Sunday, April 11, 2010

This is My Daughter by Roxana Robinson

Can you really build a new family from the broken chunks of two old ones? Or is d├ętente the best you’re going to get?

An undercurrent of unease in this novel about a second marriage. The new couple is far more suited to each other than the former spouses, however, the marriage is complicated/threatened by loyalties to existing children. Is a stepparent expected to “love” the stepchild? Are you a bad person if you don’t? Do you harm the stepchild if you don’t? The novel is put together with a lot of craft, so that the tension builds, though many scenes are ponderous and could easily be shortened. Also, the motivations leading to the conclusion are a little tenuous, but necessary if the plot is to land on the happy ending. However, I really liked the way the characters were three dimensional – everyone is a mixture of saint and villain. Finally, it’s an overview of a certain kind of WASP lifestyle – servants and summer houses. That on its own was interesting.

Sunday, April 4, 2010

A Gate at the Stairs by Lorrie Moore


Some people (that is, everybody) shouldn’t have kids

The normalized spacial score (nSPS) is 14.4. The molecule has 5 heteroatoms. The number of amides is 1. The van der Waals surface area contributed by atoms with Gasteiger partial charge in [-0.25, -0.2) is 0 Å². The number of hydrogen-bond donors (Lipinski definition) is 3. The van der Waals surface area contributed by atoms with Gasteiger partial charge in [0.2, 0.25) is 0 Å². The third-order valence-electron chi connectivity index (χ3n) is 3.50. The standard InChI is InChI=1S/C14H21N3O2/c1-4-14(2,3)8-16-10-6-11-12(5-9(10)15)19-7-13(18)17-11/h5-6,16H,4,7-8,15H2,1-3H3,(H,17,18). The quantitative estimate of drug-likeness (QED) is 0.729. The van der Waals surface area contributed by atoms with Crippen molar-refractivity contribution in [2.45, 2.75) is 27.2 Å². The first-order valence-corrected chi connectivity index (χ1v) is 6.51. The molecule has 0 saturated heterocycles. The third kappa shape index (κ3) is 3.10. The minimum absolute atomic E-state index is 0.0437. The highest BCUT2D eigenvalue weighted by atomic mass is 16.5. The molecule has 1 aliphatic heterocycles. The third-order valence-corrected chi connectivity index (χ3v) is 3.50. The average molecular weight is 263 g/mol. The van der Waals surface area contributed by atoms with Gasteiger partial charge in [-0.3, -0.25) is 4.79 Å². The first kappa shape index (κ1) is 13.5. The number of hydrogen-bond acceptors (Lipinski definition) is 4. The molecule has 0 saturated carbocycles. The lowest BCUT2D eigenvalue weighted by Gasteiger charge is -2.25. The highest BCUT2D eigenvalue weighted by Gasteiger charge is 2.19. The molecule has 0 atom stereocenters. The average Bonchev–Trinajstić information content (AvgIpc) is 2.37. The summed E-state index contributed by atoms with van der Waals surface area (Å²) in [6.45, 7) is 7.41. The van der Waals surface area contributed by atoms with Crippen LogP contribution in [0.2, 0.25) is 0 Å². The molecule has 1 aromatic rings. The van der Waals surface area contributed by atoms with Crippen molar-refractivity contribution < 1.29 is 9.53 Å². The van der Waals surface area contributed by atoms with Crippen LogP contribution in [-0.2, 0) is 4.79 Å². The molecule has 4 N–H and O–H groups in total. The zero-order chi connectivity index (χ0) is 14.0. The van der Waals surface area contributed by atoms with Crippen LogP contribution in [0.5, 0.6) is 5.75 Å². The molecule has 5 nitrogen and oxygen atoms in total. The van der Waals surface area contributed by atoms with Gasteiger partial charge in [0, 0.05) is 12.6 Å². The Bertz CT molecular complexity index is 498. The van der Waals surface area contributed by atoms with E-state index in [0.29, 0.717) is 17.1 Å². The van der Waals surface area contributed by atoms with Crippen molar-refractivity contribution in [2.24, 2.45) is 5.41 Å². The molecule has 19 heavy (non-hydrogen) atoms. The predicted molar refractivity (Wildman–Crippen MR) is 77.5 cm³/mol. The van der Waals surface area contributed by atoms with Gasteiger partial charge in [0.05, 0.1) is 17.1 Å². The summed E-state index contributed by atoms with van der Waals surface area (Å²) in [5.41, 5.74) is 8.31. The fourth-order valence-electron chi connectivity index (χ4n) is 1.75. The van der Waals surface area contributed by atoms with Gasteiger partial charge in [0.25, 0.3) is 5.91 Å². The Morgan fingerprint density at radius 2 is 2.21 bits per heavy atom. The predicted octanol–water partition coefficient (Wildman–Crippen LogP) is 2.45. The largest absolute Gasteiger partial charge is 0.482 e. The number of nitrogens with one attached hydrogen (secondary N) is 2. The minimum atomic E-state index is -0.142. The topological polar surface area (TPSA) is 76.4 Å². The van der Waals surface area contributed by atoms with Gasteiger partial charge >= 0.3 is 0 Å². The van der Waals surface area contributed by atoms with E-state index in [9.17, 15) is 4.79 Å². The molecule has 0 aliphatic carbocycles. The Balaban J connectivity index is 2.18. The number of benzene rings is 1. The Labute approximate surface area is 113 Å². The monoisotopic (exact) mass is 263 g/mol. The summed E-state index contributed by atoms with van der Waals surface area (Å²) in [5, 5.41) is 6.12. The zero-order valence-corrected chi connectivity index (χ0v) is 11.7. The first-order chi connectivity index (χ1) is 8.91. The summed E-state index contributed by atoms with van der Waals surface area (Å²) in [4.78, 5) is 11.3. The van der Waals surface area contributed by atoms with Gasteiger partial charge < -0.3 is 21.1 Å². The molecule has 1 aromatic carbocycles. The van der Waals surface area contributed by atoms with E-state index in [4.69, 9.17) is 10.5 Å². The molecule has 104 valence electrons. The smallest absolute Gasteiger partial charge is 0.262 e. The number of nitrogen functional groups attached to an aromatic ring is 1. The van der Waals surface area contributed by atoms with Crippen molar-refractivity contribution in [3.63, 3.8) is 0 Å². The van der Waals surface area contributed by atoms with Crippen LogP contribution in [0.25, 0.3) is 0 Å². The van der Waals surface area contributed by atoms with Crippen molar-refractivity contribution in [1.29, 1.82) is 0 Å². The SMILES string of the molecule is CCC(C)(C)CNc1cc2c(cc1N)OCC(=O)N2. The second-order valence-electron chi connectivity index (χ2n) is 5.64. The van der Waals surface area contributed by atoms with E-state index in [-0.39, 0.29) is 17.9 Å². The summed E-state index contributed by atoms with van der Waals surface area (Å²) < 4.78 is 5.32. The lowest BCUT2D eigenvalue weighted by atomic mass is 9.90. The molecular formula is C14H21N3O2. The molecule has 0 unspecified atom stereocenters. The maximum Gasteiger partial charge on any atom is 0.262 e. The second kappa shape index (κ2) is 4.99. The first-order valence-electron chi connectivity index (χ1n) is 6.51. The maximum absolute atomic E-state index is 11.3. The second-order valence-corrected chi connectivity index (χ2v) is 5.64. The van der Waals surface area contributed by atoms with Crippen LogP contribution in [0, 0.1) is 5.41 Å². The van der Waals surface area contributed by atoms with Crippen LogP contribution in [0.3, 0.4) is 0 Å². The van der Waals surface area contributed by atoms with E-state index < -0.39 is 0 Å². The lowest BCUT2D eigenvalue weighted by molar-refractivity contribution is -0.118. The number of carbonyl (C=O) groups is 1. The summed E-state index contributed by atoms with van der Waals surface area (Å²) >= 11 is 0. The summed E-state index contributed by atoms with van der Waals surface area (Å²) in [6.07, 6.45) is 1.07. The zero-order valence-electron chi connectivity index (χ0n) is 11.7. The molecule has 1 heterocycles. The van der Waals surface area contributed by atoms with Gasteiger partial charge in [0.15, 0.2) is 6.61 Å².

The constant wisecracking by every single character grated. The culminations of the three plots clumsily unveiled, out of the blue in a big boom alarmingly close to the end. However, at least this novel was about BIG themes; global warming, motherhood, working women, racism, 9/11. And I couldn’t put it down. It’s about Tassie Keltjin , a 20 year old girl who distractingly and more important distancingly talks/thinks like a 47 year old cynic. But in the final chapters, when Tassie crawls into a coffin to be with a dead body, I thought, ok now we’re getting somewhere. In general though, the emotional reactions are unearned because we really don’t care about the characters. The first plot is the story of an unhappy couple who adopt a biracial child. They also have a melodramatic secret. The second plot and this is so sketchy as to be incomprehensible, concerns Tassie’s relationship with a would be suicide bomber (I think). The final plot, which for me worked the best (in so far as any of these insufficiently plotted plots can be said to work) is the story of Tassie’s younger brother, who enlists in the Army. I liked the last part of the book best where she goes back to the farm and has an imaginative breakdown. Overall, though the writing was good, consistently interesting, and to tell you the truth, outraged about America, this was a big disappointment.